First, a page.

Talking Location With author Charlotte Rixon – Newcastle
Novel set in Andalusia (heat and tension…)
24th July 2017
Under The Sun by Lottie Moggach, novel set in Andalusia.
Anna and Michael have been renovating a wonderful finca (or should it be a cortijo?) up in the mountains behind the Costa del Sol, but the spark between them has dwindled. This becomes all too evident to both of them when Michael’s old friends Farah and Kurt come to stay, a priggish couple from his Oxbridge days. They leave and so does Michael. Where does Anna go from here, penniless and rootless, all her own money tied up in their property?
Anna decamps to derided Marea, a town possibly inspired by Torremolinos on the Costa del Sol, and sets herself up in a flat above the bar she has bought, from where she observes the comings and goings of the British; and El Tio, a down and out local who has a history linked to buried treasure in the sea. She is a sad soul, who resorts to draining the alcohol she could be serving to her customers. Her loneliness isn’t even expunged by her affair with Tommy, a married man who delights in his clandestine relationship with her.
Her financial woes seem to diminish, however, when Simón Ruiz offers to rent her finca in the hills, but with an explicit warning that she should not trespass on her own property whilst his tenants are ensconced – Anna was expecting him to be residing there, perhaps with his family. Soon, however, there are murmurings amongst the locals of illicit activity, carried out by suspected illegals, up on her property.
A dead body of an African male washes up on the beach, which gets Anna’s mind racing, and the author has a real talent for building a sense of pathos, the story prickles with heat and tension, it is robustly slow burning and gritty until about 2/3rds of the way through. At this point Anna willingly embroils herself in dangerous situations, and the precision tension which the author has so skilfully built up, is broken. As a single woman would you really tackle potential traffickers, or drug smugglers, or any group of men with a dangerous agenda when you have specifically been warned off? No, part of the calculation would be that you wouldn’t survive. But (spoiler alert) survive she does.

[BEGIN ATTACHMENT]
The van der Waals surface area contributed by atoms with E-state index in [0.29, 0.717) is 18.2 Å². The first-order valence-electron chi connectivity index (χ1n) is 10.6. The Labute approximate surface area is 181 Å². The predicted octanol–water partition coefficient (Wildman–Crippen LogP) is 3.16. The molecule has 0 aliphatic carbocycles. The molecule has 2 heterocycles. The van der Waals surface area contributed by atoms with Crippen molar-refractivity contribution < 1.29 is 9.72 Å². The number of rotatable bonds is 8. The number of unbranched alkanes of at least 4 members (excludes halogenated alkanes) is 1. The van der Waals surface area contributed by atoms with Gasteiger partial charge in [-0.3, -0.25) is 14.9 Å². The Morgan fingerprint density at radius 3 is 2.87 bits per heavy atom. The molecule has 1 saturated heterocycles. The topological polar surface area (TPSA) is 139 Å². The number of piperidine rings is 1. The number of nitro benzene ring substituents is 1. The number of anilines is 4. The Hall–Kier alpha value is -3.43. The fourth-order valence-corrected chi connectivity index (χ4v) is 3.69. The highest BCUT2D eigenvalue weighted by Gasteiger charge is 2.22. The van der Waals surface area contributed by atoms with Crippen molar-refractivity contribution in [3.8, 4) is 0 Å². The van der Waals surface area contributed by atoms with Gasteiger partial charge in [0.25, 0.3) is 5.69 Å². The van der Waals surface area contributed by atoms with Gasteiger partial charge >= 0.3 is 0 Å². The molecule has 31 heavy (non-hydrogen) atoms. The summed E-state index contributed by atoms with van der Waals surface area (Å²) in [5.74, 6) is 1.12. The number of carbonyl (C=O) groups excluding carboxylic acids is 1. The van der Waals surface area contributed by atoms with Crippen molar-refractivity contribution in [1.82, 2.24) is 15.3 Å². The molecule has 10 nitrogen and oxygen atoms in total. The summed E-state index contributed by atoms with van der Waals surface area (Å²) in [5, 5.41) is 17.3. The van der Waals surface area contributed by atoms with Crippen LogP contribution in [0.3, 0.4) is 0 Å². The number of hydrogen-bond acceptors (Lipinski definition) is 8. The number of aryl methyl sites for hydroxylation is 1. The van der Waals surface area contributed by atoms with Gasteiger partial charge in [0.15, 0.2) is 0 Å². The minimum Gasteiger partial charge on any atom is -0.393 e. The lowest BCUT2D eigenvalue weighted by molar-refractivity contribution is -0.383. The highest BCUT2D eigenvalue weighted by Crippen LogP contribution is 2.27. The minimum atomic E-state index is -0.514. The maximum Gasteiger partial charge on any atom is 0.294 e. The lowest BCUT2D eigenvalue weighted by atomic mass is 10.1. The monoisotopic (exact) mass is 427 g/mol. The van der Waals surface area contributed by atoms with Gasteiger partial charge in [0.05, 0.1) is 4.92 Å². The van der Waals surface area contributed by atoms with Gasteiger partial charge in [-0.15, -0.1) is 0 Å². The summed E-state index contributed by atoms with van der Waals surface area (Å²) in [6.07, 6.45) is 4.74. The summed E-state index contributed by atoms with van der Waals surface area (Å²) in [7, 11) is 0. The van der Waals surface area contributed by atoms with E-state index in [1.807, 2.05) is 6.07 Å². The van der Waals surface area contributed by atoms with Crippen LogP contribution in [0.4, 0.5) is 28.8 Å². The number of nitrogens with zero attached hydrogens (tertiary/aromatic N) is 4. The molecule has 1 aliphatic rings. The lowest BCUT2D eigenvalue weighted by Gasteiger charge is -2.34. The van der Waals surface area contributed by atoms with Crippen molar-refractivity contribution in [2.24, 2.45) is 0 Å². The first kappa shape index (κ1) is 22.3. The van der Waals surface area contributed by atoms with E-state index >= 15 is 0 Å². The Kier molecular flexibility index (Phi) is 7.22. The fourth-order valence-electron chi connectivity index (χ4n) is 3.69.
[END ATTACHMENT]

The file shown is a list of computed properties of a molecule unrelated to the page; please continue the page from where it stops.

The anticipation of climbing up a roller coast ride as the narrative progresses is very real, anticipating a heart stopping plummet, which simply doesn’t happen. It feels like the author has bottled out of creating a punchy ending, and the story coasts to anti climactic denouement. It meanders around and loses its taut construction.
Having said that, I actually read the novel avidly, the author clearly has a real talent for writing, which flows deep in her family blood. In the book, she deftly tackles the economic slump of 2008 onwards, highlights issues around migrant workers with aplomb and casts an acute eye over the British assimilating into their Spanish homes. It is a meditation on loneliness, and how the British settle abroad. She also slots in a father-daughter relationship, which has been created largely to move the plot along, but which ultimately feels like a device rather than an integral part of the storyline.
The author’s Spain is hot and dusty and observed with care. The real Spain is still evident under the patina of the British urbanisation dwellers. In parts, it is a pretty sorry picture of all kinds of people just trying to get by. I very much look forward to seeing what this author produces next!
Tina for the TripFiction Team
The author is not active on Social Media at the time of writing.
We also bring together further top Summer 2017 reads set in SPAIN, plus some classics to take you on a literary wanderlust tour … and for our full database of books set in Spain, just click on this link!